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View Poll Results: Do you use a program against viruses/threats on your Mac?
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Yes! 2 votes (25.00%)
No! 6 votes (75.00%)
Voters: 8. You may not vote on this poll
McAfee
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HamSandwich
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Jan 25, 2016, 09:29 AM
 
Hi!

My dad has a 2007 iMac. He bought McAfee, fearing viruses, for he surfs the internet a lot. Is there a real virus threat? Doesn't it really slow down the Mac? Do you use McAfee? Has the situation really changed on the Mac?

McAfee found some threats instantly, about 30, put some mails into quarantine an deleted some files etc. Seemed to work on something.

Is it necessary? Won't the Mac be too slow in the end? They email and surf rather much, my parents.

Greetings,
PeterParker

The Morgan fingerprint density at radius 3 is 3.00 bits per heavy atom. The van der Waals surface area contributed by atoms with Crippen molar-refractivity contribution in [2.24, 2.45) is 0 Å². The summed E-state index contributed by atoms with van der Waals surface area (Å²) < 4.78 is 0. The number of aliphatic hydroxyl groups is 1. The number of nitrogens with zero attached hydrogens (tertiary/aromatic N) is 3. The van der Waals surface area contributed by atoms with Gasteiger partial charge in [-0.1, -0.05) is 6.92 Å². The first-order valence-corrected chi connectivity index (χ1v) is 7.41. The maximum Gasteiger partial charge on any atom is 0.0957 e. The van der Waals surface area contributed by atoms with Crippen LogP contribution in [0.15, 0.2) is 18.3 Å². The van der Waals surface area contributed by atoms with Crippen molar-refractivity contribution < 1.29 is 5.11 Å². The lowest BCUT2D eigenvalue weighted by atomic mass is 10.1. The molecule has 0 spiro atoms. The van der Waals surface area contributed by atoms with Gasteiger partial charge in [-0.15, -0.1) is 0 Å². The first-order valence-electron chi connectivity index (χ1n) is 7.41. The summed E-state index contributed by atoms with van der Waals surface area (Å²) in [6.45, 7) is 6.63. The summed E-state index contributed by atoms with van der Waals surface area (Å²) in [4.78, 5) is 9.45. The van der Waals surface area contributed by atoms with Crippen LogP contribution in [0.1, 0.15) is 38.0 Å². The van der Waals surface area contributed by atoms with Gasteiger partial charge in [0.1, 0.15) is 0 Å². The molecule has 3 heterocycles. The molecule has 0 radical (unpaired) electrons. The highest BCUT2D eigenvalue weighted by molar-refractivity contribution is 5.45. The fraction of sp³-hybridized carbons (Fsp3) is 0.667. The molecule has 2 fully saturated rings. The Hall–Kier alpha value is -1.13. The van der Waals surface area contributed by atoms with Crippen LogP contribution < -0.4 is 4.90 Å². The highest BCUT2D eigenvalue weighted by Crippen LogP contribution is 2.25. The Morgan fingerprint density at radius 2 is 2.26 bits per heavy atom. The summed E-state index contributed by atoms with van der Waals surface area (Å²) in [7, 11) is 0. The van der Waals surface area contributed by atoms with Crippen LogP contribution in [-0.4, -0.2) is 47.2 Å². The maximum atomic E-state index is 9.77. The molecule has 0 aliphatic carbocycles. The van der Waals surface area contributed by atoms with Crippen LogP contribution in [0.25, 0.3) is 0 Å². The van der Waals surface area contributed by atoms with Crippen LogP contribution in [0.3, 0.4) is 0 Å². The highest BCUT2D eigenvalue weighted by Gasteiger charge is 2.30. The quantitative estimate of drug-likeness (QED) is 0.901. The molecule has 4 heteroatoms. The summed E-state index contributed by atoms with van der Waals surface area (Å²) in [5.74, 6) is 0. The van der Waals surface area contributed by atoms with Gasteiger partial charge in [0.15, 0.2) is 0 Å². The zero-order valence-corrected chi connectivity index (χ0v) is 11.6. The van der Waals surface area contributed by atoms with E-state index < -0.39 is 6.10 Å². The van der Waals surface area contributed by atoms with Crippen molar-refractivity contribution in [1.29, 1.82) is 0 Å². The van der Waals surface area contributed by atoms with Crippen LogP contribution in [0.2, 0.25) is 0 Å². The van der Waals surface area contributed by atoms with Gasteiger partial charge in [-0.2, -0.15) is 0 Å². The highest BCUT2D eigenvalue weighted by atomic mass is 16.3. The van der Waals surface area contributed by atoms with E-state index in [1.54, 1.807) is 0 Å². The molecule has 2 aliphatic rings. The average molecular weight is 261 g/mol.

Mike Wuerthele
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Jan 25, 2016, 10:46 AM
 
I'm of a mixed mind about this, and I've spoken a little about it in another thread. While there aren't loads of Mac-specific malware packages or virii, there are a lot of Flash and Java-based ones. At this particular moment, it depends a lot on how much your parents know about the OS.

When the OS throws up a user authentication box for an install, are they aware of what it's for, or do they just blindly enter their password? Modern Macs, including the 2007 iMac, aren't going to be impacted much, if at all, performance-wise by legitimate anti-malware packages, assuming that they have enough RAM to reduce page-outs.
     
andi*pandi
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Jan 25, 2016, 12:22 PM
 
My work requires it, but running it at home I find sometimes the scanning can take forever and slow down the mac. I shut off Sophos scanning for that reason, but left the internet filter on, and it was savvy enough to alert me when one of my clicks brought me to an unsavory dark alley.

It all depends on how savvy they are and what they click, and where they get their apps.
     
Mike Wuerthele
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Jan 25, 2016, 12:42 PM
 
Yeah, let me clarify my previous statement. Active file scanning is a bit of an I/O hog, and dramatically slows hard drive access times when you're trying to get actual crap done. Things like what andi*pandi mentioned about internet dark alleys? Yeah, that's very resource-light.